How Deadpool Changed Negasonic Teenage Warhead, And Why It Was OK
As we specifically wrote about earlier this week, part of the charm in director Tim Miller’s Deadpool is the fact that it rights some previous wrongs of the X-Men franchise, specifically by making characters like the titular Merc With The Mouth and Colossus much more like their comic book counterparts. What’s notable, however, is that the film also simultaneously introduces a brand new mutant, Negasonic Teenage Warhead, and completely changes her power set. Before you raise your pitchforks and torches in anger, however, know that writers Rhett Reese and Paul Wernick had some very good reasons for the choice: specifically that her new abilities are much more in-sync with her name, and the fact that she has a general lack of presence in Marvel Comics history.
I had the chance to chat with the screenwriters late last week, and it was while discussing Negasonic Teenage Warhead as a later addition to the script that Reese and Wernick explained why she was included and why what we see in the performance from actress Brianna Hildebrand in Deadpool doesn’t resemble what comic books remember about the character from the page. Opening up about the character, Reese told me,
The original draft does not have Negasonic Teenage Warhead. It had a lot of gun play and sword play, and Tim [Miller] said he wanted to see more in the way of superpowers and traditional superpowers, so we chose Negasonic Teenage Warhead to fit in there. We chose her largely for her name, because it was so cool, but we ultimately ended up changing her powers from the comics.
Named after a song by Monster Magnet, Negasonic Teenage Warhead’s first comic book appearance came in an early issue of Grant Morrison’s New X-Men run – featured as a mutant student of Emma Frost’s in the mutant-dominated city of Genosha. In her debut, she demonstrates psychic abilities, as she describes to her teacher dreams of eminent death and destruction. It turns out that she is absolutely right, and winds up dead just a few panels later. In Deadpool, however, she is shown to be an X-Men trainee being instructed by Colossus, and has the ability to basically generate giant explosions (somewhat reminiscent of the Marvel villain Nitro). Or as Rhett Reese put it,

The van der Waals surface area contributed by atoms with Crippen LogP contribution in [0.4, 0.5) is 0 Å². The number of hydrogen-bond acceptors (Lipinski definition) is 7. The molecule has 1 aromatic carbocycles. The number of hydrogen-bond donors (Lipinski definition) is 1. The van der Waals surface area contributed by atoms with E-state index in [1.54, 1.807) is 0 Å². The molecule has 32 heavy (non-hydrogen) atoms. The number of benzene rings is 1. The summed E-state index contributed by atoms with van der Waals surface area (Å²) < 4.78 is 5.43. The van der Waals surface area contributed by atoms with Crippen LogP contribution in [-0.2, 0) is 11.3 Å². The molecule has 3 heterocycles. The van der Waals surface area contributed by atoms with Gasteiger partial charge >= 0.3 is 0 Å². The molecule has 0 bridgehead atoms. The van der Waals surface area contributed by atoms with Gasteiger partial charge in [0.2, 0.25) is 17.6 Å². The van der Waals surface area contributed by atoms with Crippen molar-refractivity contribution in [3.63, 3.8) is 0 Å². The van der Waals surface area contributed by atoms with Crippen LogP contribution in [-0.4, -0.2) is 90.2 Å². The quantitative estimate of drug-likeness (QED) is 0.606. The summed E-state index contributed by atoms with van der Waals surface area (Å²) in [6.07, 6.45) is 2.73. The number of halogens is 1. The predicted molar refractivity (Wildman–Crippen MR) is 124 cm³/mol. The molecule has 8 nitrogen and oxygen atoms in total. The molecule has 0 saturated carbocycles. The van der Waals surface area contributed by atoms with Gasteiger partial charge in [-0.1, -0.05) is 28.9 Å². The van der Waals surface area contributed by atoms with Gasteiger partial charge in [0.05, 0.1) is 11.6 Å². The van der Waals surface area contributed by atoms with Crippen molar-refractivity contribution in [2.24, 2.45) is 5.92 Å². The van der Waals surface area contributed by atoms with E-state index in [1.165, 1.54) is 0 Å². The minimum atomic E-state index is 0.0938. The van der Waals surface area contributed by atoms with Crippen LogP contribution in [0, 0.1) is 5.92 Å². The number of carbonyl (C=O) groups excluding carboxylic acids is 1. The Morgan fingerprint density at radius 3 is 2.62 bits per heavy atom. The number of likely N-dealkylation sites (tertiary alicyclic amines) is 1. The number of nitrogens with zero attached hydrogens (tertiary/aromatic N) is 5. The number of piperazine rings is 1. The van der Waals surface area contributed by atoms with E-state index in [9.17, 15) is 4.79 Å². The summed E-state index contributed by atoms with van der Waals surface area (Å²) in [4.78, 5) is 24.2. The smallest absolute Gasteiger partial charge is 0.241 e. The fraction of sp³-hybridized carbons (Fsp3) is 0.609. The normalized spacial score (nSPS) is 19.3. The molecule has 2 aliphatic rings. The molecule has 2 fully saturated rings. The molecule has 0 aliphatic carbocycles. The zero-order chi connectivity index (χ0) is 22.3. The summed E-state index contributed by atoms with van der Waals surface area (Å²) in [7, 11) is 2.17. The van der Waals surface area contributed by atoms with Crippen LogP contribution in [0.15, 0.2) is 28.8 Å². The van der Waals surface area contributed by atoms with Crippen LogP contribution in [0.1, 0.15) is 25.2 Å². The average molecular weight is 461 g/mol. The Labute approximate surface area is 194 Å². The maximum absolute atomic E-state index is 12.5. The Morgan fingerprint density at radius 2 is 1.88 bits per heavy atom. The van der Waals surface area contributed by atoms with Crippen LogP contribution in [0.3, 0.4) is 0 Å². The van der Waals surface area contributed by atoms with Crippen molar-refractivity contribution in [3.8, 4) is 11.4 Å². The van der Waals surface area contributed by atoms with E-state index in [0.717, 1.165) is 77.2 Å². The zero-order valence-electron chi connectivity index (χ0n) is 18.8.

We changed her to having this kind of explosive… because just the sound of the name - "Warhead" - implies to us that she could kind of become a human bomb, and we ran with that. There will be a few people offended by that, but she wasn’t a major enough character that I think we won’t piss too many people off.
It’s true that Negasonic Teenage Warhead was brought back twice after her death in Genosha – first as an illusion of Emma Frost’s, and again when she was resurrected only to be killed again. But even those passionate about the collection of panels in which she’s featured probably won’t really take issue with what’s featured in Deadpool.
You’ll be able to see this brand new version of Negasonic Teenage when Deadpool arrives in theaters this Friday, February 12th.
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